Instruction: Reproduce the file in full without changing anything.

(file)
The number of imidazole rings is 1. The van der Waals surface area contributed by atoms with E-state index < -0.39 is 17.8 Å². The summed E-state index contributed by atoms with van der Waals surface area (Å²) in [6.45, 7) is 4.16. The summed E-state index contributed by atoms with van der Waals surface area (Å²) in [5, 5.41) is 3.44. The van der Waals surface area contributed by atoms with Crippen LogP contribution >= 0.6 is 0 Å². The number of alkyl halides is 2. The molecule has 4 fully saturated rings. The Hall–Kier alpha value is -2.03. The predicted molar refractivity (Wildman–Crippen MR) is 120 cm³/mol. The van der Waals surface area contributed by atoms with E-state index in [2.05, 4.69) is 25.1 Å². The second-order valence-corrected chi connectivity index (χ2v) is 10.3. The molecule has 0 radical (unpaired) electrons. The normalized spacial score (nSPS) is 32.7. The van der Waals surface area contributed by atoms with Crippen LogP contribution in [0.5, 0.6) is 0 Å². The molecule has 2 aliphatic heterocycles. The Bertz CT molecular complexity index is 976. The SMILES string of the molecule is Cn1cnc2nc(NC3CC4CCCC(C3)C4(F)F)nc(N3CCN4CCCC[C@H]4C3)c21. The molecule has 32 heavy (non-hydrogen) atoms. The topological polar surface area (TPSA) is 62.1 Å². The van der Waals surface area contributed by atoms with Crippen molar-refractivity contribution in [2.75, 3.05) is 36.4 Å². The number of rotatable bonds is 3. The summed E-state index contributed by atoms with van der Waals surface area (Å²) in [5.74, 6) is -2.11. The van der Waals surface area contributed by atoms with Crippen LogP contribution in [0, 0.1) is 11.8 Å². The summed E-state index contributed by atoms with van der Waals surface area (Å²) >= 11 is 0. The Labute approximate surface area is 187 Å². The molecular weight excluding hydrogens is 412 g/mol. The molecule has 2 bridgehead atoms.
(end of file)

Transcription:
The number of imidazole rings is 1. The van der Waals surface area contributed by atoms with E-state index < -0.39 is 17.8 Å². The summed E-state index contributed by atoms with van der Waals surface area (Å²) in [6.45, 7) is 4.16. The summed E-state index contributed by atoms with van der Waals surface area (Å²) in [5, 5.41) is 3.44. The van der Waals surface area contributed by atoms with Crippen LogP contribution >= 0.6 is 0 Å². The number of alkyl halides is 2. The molecule has 4 fully saturated rings. The Hall–Kier alpha value is -2.03. The predicted molar refractivity (Wildman–Crippen MR) is 120 cm³/mol. The van der Waals surface area contributed by atoms with E-state index in [2.05, 4.69) is 25.1 Å². The second-order valence-corrected chi connectivity index (χ2v) is 10.3. The molecule has 0 radical (unpaired) electrons. The normalized spacial score (nSPS) is 32.7. The van der Waals surface area contributed by atoms with Crippen LogP contribution in [0.5, 0.6) is 0 Å². The molecule has 2 aliphatic heterocycles. The Bertz CT molecular complexity index is 976. The SMILES string of the molecule is Cn1cnc2nc(NC3CC4CCCC(C3)C4(F)F)nc(N3CCN4CCCC[C@H]4C3)c21. The molecule has 32 heavy (non-hydrogen) atoms. The topological polar surface area (TPSA) is 62.1 Å². The van der Waals surface area contributed by atoms with Crippen molar-refractivity contribution in [2.75, 3.05) is 36.4 Å². The number of rotatable bonds is 3. The summed E-state index contributed by atoms with van der Waals surface area (Å²) in [5.74, 6) is -2.11. The van der Waals surface area contributed by atoms with Crippen LogP contribution in [0, 0.1) is 11.8 Å². The summed E-state index contributed by atoms with van der Waals surface area (Å²) >= 11 is 0. The Labute approximate surface area is 187 Å². The molecular weight excluding hydrogens is 412 g/mol. The molecule has 2 bridgehead atoms.